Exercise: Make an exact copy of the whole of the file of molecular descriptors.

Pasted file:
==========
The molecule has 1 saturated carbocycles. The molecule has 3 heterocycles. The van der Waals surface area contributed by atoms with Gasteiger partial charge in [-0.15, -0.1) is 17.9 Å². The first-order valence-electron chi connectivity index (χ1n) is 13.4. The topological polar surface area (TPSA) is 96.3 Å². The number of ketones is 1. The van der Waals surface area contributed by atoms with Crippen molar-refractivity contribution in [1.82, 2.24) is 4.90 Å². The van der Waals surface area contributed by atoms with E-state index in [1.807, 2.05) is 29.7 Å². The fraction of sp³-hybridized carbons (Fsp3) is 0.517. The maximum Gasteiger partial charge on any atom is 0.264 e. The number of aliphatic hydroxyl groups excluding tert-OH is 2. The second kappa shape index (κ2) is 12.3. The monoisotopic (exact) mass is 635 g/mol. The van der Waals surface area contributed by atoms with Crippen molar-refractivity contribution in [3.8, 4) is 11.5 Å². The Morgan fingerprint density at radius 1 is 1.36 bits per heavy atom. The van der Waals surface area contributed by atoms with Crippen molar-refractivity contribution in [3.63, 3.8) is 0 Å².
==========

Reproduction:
The molecule has 1 saturated carbocycles. The molecule has 3 heterocycles. The van der Waals surface area contributed by atoms with Gasteiger partial charge in [-0.15, -0.1) is 17.9 Å². The first-order valence-electron chi connectivity index (χ1n) is 13.4. The topological polar surface area (TPSA) is 96.3 Å². The number of ketones is 1. The van der Waals surface area contributed by atoms with Crippen molar-refractivity contribution in [1.82, 2.24) is 4.90 Å². The van der Waals surface area contributed by atoms with E-state index in [1.807, 2.05) is 29.7 Å². The fraction of sp³-hybridized carbons (Fsp3) is 0.517. The maximum Gasteiger partial charge on any atom is 0.264 e. The number of aliphatic hydroxyl groups excluding tert-OH is 2. The second kappa shape index (κ2) is 12.3. The monoisotopic (exact) mass is 635 g/mol. The van der Waals surface area contributed by atoms with Crippen molar-refractivity contribution in [3.8, 4) is 11.5 Å². The Morgan fingerprint density at radius 1 is 1.36 bits per heavy atom. The van der Waals surface area contributed by atoms with Crippen molar-refractivity contribution in [3.63, 3.8) is 0 Å².